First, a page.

Options & Advocacy, Child & Family Connections
Phone: (815) 477-4720 ext. 227
McHenry County Developmental Screening Program
McHenry County is located in the northwest suburbs of Chicago, and offers an exciting, diverse and family-friendly environment. The county has one of the fastest-growing manufacturing sectors in the region and has seen a 7% growth in population of children from birth to five years. In 2012, the population was 307,409 with 5.9% being children birth to 5 years old. Woodstock, the county seat, was the site of filming for the popular movie Groundhog Day. And very much like the movie, the community consists of welcoming, family-friendly events and attractions. McHenry County communities offer year-round recreational activities, with over 20,000 acres of conservation land, as well as all, or part of, three state parks. Several communities offer charming downtown districts with specialty shopping, farmer’s markets, unique shops and a variety of dining options.
In early 2012, Illinois Action for Children, 4-C: Community Coordinated Child Care, and a local consultant, with the support of a Building Blocks grant through the Grand Victoria Foundation, conducted a countywide Needs Assessment. This effort brought together individuals from the social service, business, education, child care and medical sectors. The results of the assessment served as the foundation for guiding our work in developing a community-wide developmental screening program.
Two key partners established a developmental screening program for the county through training and public awareness activities designed to increase early identification of developmental delays. Identifying developmental delays early in life increases opportunities for early intervention. Children who receive necessary supports early in life increase their ability to be better prepared for school. As we worked towards developing this comprehensive screening system, we utilized the strong collaboration through the Local Interagency Council (LIC) to begin this work. Through further investigation, we reviewed the AOK framework and saw that their goals fell in line with what we envisioned for McHenry County. In January 2013, we merged the LIC and AOK into one cohesive collaborative.
The McHenry County AOK Network decided not only to focus on promoting early identification, but also to increase the awareness of the role early child care providers play in screening for developmental delays and subsequently referring families for services. The Ages and Stages Questionnaire: 3rd Edition (ASQ-3) was identified as a common, universal screening tool. Two sites were identified to pilot this effort in two diverse areas within the county. Over time, we were able to obtain an additional grant to purchase twenty ASQ-3 kits. These kits were awarded to 16 different child care centers/preschools and four family child care providers. Training has occurred in all of these sites along with additional sites who purchased their own kits.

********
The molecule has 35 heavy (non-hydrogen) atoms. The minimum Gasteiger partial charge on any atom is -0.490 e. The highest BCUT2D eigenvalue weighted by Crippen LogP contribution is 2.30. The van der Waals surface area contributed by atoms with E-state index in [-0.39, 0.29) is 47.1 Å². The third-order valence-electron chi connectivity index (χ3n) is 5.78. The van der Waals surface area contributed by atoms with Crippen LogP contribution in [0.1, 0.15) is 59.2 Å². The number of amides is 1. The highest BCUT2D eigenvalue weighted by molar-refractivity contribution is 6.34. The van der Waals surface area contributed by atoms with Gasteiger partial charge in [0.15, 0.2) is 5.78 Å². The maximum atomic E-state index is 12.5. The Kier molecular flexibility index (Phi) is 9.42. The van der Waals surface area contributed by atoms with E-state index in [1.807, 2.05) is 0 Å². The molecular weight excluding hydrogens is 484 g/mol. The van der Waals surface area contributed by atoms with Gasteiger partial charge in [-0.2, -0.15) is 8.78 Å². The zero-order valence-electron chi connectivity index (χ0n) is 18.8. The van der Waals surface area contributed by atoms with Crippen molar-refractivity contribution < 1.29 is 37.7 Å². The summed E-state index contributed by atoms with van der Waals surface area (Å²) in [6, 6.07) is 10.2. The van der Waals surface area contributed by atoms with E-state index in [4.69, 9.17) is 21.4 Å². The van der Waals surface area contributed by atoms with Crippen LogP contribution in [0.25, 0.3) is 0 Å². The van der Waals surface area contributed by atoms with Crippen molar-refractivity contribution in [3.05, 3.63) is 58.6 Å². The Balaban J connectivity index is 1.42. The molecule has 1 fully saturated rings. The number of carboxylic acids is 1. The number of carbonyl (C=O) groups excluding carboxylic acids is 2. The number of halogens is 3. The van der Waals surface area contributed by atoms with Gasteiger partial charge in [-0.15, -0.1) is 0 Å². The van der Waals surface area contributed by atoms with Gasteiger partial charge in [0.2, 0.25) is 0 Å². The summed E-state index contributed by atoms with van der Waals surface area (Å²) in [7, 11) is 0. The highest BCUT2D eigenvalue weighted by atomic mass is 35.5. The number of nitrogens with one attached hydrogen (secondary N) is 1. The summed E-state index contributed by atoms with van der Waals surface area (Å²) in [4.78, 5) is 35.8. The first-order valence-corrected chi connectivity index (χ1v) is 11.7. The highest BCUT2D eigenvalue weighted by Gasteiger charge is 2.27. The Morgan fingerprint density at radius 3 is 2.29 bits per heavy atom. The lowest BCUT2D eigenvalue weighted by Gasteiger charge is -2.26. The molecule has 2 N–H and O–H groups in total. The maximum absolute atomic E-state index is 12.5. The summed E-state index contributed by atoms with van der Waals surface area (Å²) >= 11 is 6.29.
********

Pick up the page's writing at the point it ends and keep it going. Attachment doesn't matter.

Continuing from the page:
The McHenry County Developmental Screening Program has a couple of key components that set us apart. All children are screened by both their parents and the primary child care provider. Following the compilation of the scores and discussion with the family about the results, every family receives the completed ASQ-3 tools back for their records and are encouraged to share the results with their pediatrician. The child care facility maintains a copy of the master scoring page, in order to identify any trends with children as they continue to complete the ASQ-3 every six months. Following each screening and follow-up conference with parents, all families receive information on developmental milestones as well as age appropriate activities that they can do with their child. As a result of the success of this project, both Early Intervention and Early Childhood education programs have received referrals based on these screenings.
The next steps for the McHenry County AOK Network include the initiation of a pilot screening program in a local school district, as well as collaboration with AOK Network partners to host screenings at therapy centers, health fairs and libraries throughout the community. Increasing the awareness of the importance of developmental screenings and where these valuable opportunities are available contribute to the growth and development of All Our Kids.
What resources are necessary to replicate this approach?
- A Network or collaborative partners who share resources;
- Staff time and trainings to child care centers who are willing to participate in the developmental screening program;
- Development of consistent follow-up procedures and referral protocols; and
- A funding source to assist centers and child care providers in the purchase of a common, universal screening tool.